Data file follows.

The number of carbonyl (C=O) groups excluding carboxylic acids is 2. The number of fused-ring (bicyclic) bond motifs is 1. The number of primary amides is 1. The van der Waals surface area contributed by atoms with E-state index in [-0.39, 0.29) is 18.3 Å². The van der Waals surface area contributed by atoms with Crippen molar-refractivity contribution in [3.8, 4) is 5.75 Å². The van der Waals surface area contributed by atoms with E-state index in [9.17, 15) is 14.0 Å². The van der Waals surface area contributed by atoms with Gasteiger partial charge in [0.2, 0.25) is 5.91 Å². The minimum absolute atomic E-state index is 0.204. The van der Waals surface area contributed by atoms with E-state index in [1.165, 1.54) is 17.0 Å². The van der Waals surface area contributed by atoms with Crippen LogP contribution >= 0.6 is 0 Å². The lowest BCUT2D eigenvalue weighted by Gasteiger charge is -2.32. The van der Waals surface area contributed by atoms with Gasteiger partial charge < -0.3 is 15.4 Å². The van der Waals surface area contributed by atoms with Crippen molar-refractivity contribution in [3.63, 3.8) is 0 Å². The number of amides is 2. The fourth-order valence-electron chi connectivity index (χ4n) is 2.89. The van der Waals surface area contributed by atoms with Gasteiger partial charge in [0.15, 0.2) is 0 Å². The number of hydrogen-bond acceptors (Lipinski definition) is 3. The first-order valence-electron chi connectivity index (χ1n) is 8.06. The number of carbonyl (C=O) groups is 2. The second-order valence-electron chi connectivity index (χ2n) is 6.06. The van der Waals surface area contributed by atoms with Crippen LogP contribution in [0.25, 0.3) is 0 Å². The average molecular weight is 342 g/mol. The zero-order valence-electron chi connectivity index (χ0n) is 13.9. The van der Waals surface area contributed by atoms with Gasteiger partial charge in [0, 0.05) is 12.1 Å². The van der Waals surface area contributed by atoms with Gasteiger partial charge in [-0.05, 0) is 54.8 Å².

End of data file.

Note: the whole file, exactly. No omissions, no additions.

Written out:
The number of carbonyl (C=O) groups excluding carboxylic acids is 2. The number of fused-ring (bicyclic) bond motifs is 1. The number of primary amides is 1. The van der Waals surface area contributed by atoms with E-state index in [-0.39, 0.29) is 18.3 Å². The van der Waals surface area contributed by atoms with Crippen molar-refractivity contribution in [3.8, 4) is 5.75 Å². The van der Waals surface area contributed by atoms with E-state index in [9.17, 15) is 14.0 Å². The van der Waals surface area contributed by atoms with Gasteiger partial charge in [0.2, 0.25) is 5.91 Å². The minimum absolute atomic E-state index is 0.204. The van der Waals surface area contributed by atoms with E-state index in [1.165, 1.54) is 17.0 Å². The van der Waals surface area contributed by atoms with Crippen LogP contribution >= 0.6 is 0 Å². The lowest BCUT2D eigenvalue weighted by Gasteiger charge is -2.32. The van der Waals surface area contributed by atoms with Gasteiger partial charge < -0.3 is 15.4 Å². The van der Waals surface area contributed by atoms with Crippen molar-refractivity contribution in [3.63, 3.8) is 0 Å². The number of amides is 2. The fourth-order valence-electron chi connectivity index (χ4n) is 2.89. The van der Waals surface area contributed by atoms with Gasteiger partial charge in [0.15, 0.2) is 0 Å². The number of hydrogen-bond acceptors (Lipinski definition) is 3. The first-order valence-electron chi connectivity index (χ1n) is 8.06. The number of carbonyl (C=O) groups is 2. The second-order valence-electron chi connectivity index (χ2n) is 6.06. The van der Waals surface area contributed by atoms with Crippen LogP contribution in [0.25, 0.3) is 0 Å². The average molecular weight is 342 g/mol. The zero-order valence-electron chi connectivity index (χ0n) is 13.9. The van der Waals surface area contributed by atoms with Gasteiger partial charge in [0, 0.05) is 12.1 Å². The van der Waals surface area contributed by atoms with Gasteiger partial charge in [-0.05, 0) is 54.8 Å².